The impact of climate change on the insurance industry is substantial. As more frequent and severe storms hit cities across the US, more people are experiencing catastrophic losses. The increase in these losses forces many traditional insurance companies to raise their home insurance rates. Some have even found the situation so unmanageable that they’re pulling out of high-risk regions, or worse, becoming insolvent.

But it doesn’t have to be that way, at least that’s what our co-founder and CEO Sean Harper. believes. He acknowledges that climate change is terrible and needs to be stopped. However, he also points out that the impact of climate-related risks like hurricanes is something we can model. And that means that while it may be a large expense, it’s a manageable one.

How Climate Change Impacts Home Insurance

The impact of climate change has been an area of concern for the insurance industry going back at least two decades. But as the number of
billion-dollar disasters

steadily increases, so does the anxiety. The cost of paying a large number of catastrophic claims means many insurers have to rethink their underwriting process and even their ability to sell policies in some locations.

For homeowners, that turns into two for important questions:

  • “Will I be able to find home insurance?”
  • “Will I be able to pay for it if I do?”

Take Florida as an example. Hurricanes batter the state’s coastline every year. Add to that the increased cost of doing business in Florida, and it’s easy to see why insurers raise premiums, send non-renewal notices to homeowners, or leave the state altogether.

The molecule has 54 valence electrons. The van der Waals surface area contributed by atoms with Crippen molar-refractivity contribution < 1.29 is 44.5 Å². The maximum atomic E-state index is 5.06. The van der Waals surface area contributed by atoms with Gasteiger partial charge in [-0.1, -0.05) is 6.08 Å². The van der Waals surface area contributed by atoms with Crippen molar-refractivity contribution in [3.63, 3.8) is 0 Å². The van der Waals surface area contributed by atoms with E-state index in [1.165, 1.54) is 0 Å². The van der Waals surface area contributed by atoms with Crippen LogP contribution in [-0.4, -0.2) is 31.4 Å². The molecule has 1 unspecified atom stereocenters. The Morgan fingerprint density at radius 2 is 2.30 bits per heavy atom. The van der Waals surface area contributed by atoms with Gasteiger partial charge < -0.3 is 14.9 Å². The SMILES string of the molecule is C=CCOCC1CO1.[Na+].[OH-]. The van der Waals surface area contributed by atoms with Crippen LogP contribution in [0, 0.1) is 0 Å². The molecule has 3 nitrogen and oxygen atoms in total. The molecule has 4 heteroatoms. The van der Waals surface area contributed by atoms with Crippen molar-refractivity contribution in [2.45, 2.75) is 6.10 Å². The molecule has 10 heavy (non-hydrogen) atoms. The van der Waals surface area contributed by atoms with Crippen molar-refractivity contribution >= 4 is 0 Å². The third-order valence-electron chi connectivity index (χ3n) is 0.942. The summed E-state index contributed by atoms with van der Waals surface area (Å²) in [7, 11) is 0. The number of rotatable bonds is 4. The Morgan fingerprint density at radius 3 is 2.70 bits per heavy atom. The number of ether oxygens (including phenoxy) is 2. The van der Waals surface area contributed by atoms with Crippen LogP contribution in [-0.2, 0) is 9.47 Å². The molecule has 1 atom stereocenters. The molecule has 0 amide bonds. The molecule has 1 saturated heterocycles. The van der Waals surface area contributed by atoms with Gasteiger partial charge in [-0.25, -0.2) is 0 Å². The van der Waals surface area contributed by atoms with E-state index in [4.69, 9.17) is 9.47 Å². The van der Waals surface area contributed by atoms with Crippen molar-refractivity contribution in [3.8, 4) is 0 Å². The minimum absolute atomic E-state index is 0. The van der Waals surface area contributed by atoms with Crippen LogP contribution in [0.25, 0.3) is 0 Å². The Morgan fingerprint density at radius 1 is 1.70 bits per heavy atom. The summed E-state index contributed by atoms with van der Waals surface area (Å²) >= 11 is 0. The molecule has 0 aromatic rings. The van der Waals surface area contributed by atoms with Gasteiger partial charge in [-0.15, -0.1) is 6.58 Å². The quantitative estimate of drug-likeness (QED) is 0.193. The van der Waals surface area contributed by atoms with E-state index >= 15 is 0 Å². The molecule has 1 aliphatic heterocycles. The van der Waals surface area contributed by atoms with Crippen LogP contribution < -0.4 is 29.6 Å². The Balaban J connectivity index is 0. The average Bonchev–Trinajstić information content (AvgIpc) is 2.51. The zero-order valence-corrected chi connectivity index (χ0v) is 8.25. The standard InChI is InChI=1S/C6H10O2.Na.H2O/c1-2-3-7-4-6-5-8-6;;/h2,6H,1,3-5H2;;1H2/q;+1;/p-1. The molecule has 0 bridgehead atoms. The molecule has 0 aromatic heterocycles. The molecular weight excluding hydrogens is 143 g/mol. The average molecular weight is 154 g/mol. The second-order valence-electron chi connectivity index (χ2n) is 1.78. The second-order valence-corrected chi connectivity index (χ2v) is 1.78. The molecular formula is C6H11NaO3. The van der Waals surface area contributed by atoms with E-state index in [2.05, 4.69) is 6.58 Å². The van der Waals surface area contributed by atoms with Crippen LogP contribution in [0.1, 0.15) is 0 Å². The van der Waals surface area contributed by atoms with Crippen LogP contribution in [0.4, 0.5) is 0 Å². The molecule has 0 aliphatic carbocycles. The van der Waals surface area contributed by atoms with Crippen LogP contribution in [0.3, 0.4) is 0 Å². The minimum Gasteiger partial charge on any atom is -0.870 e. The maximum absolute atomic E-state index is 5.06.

Why Insurers Should Be Prepared for Climate Change

Climate change is going to cause big expenses for property and casualty insurance, and the costs are most likely going to be passed on to consumers. One
report on insured wind losses

shows that our warming climate has caused more Category 3 and above hurricanes. The additional storms have already pushed losses up by 11 percent above what we’d expect if climate change wasn’t a factor.

Moreover, the report also says global temperatures are projected to increase by an additional 0.4 to 1.3 degrees C by 2050 and that will most likely cause average annual hurricane wind losses to increase an additional 10 to 19 percent by 2050. That’s a big jump, but it’s spread out over 30 years. Plus, insurance companies have this information and can use it to prepare for the cost.

How Insurers Can Prepare for Climate Change

Insurance companies have to incorporate climate science when they create their catastrophe models, but they can also use technology that helps them price their policies more fairly. For example, we’ve done this by taking in more information about every homeowner that applies for coverage. Looking at this granular data, much of it from public records, allows us to:

Ultimately, these two outcomes make getting insurance easier.

Technology is also key to speedy claims process, as you can see in our response to Hurricane Ida. Because we have access to so much data, we were able to:

  • Understand how our customers might be impacted by the storm.
  • Alert them that the storm was coming and provide safety tips and shelter listings.
  • Send post-storm wellness checks.
  • Get aerial imagery for 94 percent of our impacted customers.

There’s another important step insurers can take to help their policyholders, and that’s to educate them about their risks. Home insurance discounts are one way we encourage our customers to take action, but we also provide educational content on things like Florida wind mitigation to help them harden their homes against damage.

Ultimately, the impact of climate change on the insurance industry may be unavoidable, but it’s also predictable. Insurance companies have to find ways to get homeowners the protection they need at an affordable price.



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